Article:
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India levels series in Sangakkara finale

Sri Lanka is bowled out for 134 early on fifth day, with Ashwin's five handing visiting side 278-run win in second Test

India levels series in Sangakkara finale - Cricket News
Kohli tasted his first Test win as skipper, ruining Kumar Sangakkara’s last hurrah in international cricket.
In the first Test in Galle, Sri Lanka escaped from near-certain defeat to one of its more famous home victories. At the conclusion of the fourth day’s proceedings at the P Sara Oval, there was to be no second strike of lightning in the same series, Kohli tasting his first Test win as skipper and ruining Kumar Sangakkara’s last hurrah in international cricket.
At 72 for 2 overnight upon being set 413 for a remarkable, series-clinching victory, Sri Lanka needed to bat out of its skins on the final day on Monday (August 24). Scaling the target down looked very difficult, but a slightly more realistic prospect was batting out time in arguably difficult conditions, with the pitch playing a few tricks even if it had slowed up considerably.
In the event, Sri Lanka was unable to do that as it was bowled out for 134. R Ashwin’s third consecutive five-for in an away Test muscled India to a commanding 278-run win, leaving the teams with all to play for in the final Test beginning at the SSC ground on August 28. Ashwin’s tally of 17 wickets from two Tests means he already has more wickets in a Test series in Sri Lanka than any other India player – and there still is one game to go. It was India’s first victory since the 95-run defeat of England at Lord’s in July 2014, ending a run of nine winless Tests.
Sri Lanka’s designs of making a match of it were dented off the very first delivery of the final morning when KL Rahul took a spectacular catch to send Angelo Mathews packing. The Sri Lanka captain has easily been his side’s most impressive batsman of the series, Dinesh Chandimal’s out-of-the-world heroics in Galle notwithstanding, and carried his team’s hopes. But hardly had the spectators settled down than Umesh Yadav produced the telling strike.
The India players believe Mathews is susceptible to the slightly widish delivery outside off. Yadav hit his straps straightaway, a lovely delivery that moved away after pitching in the corridor. Mathews’s bat was drawn magnetically towards the ball, and after the outside edge was found, Rahul took off, throwing his right mitt out to complete a brilliant catch that would have done even the most accomplished of glovesmen proud.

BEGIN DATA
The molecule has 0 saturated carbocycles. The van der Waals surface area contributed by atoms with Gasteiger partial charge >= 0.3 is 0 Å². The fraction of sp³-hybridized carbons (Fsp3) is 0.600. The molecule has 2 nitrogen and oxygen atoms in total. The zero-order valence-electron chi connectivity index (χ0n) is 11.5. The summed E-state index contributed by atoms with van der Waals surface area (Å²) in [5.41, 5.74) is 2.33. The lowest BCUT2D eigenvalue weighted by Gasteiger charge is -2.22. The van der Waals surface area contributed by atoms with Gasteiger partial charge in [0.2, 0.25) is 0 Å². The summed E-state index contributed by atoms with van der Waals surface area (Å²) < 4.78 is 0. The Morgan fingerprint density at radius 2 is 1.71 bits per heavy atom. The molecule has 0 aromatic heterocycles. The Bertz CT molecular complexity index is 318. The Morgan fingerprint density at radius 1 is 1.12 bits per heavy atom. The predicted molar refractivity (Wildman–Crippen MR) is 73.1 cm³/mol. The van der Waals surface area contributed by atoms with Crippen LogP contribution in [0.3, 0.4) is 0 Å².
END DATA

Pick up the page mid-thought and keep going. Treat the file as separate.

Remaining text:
Rahul wasn’t just very good standing back, he was also excellent while keeping to Ashwin and Amit Mishra, principal players as the morning unfolded. Mathews’s dismissal was a big blow for Sri Lanka; coming as early as it did in the piece, it lifted India's spirits even as dark, foreboding clouds gathered ominously overhead.

India’s pressure was relentless, and Sri Lanka was caught betwixt and between. Just hanging back and trying to defend was fraught with danger, but trying to be too positive wasn’t a very prudent option either unless shot selection was impeccable.
Given the mountain of runs India had at its disposal, Kohli could attack with a rash of close catchers if he so desired. But for the second innings in a row, the skipper didn’t overdo the attacking. 
If Yadav had struck with his first delivery of the day, then Mishra did with his second, a peachy legbreak that drifted into and past Chandimal’s leg-stump, and then turned back sharply to defeat the right-hand batsman’s sweep and bowl him behind his pads. It wasn’t too dissimilar to the delivery he had produced in the first innings to get rid of the left-handed Mubarak.
Dimuth Karunaratne soldiered on, scoring just seven runs in 28 deliveries in the first hour, but he was fighting a solitary, losing battle. By now, Ashwin was in the middle of another wonderful spell. His control has been exemplary all series, and he has been quick to work out what is the best pace to bowl at different stages of the game. Giving the ball optimal hang-time, he befuddled Sri Lankan more with the conventional off-break than any great variation.
His first wicket of the day was courtesy an outstanding catch at silly-point by Cheteshwar Pujara, one of two substitutes on the field. Lahiru Thirimanne, batting at No. 6, danced down the track to work Ashwin to leg, but the ball dipped and turned to catch the leading edge. Pujara, holding his pose, took a sharp catch to his right off wrist and armpit.
Ashwin went on to clean up Dhammika Prasad, who offered a catch to mid-on, and the stodgy Karunaratne, bowled off inside-edge and pad after nearly three hours of stubborn resistance as he went back to a delivery that hastened in to him on pitching.
In the interim, Ishant Sharma induced the outside edge of Jehan Mubarak that was gobbled up smartly low at second slip by Kohli.
Kohli kept swapping his bowlers around – Ashwin’s 6-1-15-3 was the longest spell anyone got on the day – and every move worked brilliantly. Mishra, taken off one over after getting rid of Chandimal, returned to trap Tharindu Kaushal plumb in front with a googly. Nine down, the end appeared imminent until rain forced an early lunch with Sri Lanka on 130 for 9. On resumption, it was all over in three minutes and seven deliveries as Mishra trapped Dushmantha Chameera, not offering a shot, in front with a googly.


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